Monday, November 30, 2015

Securing a deal that meets Africa’s needs

By Protus Onyango

PARIS, France (PAMACC News) – The African Development Bank (AfDB) has said that COP 21 provides African governments with an  opportunity to take climate leadership, building a climate-resilient and low-carbon future while  contributing to global mitigation efforts.

"By speaking with one voice at COP21, African countries are playing a key role in designing a new climate agreement that prevents catastrophic global warming while helping Africa build climate-resilient, low-carbon development. The COP21 climate summit must deliver a deal that meets Africa’s needs. The Paris COP21 meeting also offers an opportunity to build on broader progress during 2015 towards more and better sustainable development," said AfDB President Dr Akinwumi Adesina.

African governments have played an important role in articulating how that principle can be interpreted for climate justice, shifting away  from the deadlock over “common but differentiated responsibilities”.

"It is crucial for Africa that COP21 results in the commitments needed to limit average
global warming to 1.5˚C, and secures the support  required to enable a low-carbon transition at speed and scale. Second, for Africa’s own development. Several African  governments now recognise that there is no trade-off between growth and climate action. Climate-resilient development is a vital part of any strategy for inclusive growth," Dr Adesina said.

The AfDB is well placed to support these developments, given its ability to mobilise considerable resources within one institution, and to position itself as Africa’s premier energy champion. In doing so, it can contribute significantly to achieving the objectives of its ten-year strategy of promoting inclusive growth and transitioning towards green growth.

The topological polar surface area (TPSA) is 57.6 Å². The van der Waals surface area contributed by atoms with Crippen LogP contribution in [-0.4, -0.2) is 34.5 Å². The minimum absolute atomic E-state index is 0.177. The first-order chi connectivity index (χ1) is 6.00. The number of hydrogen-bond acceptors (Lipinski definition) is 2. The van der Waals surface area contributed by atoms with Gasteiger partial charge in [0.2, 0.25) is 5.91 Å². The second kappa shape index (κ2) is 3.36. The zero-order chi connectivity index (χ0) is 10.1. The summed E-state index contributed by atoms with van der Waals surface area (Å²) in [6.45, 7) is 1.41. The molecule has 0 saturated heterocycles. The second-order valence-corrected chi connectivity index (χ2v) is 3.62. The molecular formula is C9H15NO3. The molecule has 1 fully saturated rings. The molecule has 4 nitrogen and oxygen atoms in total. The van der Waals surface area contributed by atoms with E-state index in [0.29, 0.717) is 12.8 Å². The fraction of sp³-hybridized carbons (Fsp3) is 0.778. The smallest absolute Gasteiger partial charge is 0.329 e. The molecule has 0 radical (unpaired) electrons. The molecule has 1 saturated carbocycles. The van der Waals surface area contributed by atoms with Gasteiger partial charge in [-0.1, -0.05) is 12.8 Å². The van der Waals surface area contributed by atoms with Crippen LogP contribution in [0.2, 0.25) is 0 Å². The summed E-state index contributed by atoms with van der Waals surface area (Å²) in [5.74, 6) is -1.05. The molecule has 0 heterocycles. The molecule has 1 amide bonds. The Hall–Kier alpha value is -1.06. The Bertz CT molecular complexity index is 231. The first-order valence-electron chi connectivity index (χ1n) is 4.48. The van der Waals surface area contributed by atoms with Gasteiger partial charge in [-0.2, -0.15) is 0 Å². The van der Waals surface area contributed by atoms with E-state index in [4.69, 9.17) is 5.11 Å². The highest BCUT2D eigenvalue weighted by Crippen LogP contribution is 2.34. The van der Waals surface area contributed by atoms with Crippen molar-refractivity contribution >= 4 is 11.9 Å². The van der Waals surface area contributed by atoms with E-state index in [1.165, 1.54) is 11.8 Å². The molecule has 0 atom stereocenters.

The outcomes of the negotiation of a future legal outcome should provide for the
developmental priorities of Africa, whilst ensuring adequacy of a global emission
reduction effort to keep the continent safe.

In 2015 the world agreed on a way forward with the adoption of the Global Goals and made progress at the Addis Ababa Financing for Development conference.

The Global Goals include dedicated goals on climate change and on energy (“Ensure access to affordable, reliable, sustainable and modern energy for all.

African countries had an opportunity to state their  ambition through the submission of their Intended Nationally Determined Contributions (INDCs). These form a key input to global expectations of COP21 and are expected to form the basis of a post-2020 climate agreement. They provide a snapshot of each country’s planned development pathway.

 INDCs are bottom-up commitments from all nations towards the agreed objective of limiting average surface temperature increase to 2°C, covering the five elements of the Durban Platform – mitigation, adaptation, finance, capacity building and technology transfer. They are voluntary but will become binding in the event of a successful agreement at COP21. All nations were requested to submit an INDC by end of October 2015. The INDCs have provided African governments with a vehicle to set out their ambition for the transition to a growth-oriented, climate-resilient, low-carbon development future. They could become the roadmap for development funded by multilateral development banks and donors. They have offered African nations an opportunity to demonstrate climate leadership by providing ambitious emission projections and transition and resilience plans.

They could reinforce the need for a credible global deal at COP21, backed by appropriate levels of finance. The AfDB fully supports the development of the INDCs by African countries, which will largely influence the Bank’s climate-change related interventions on the African continent.

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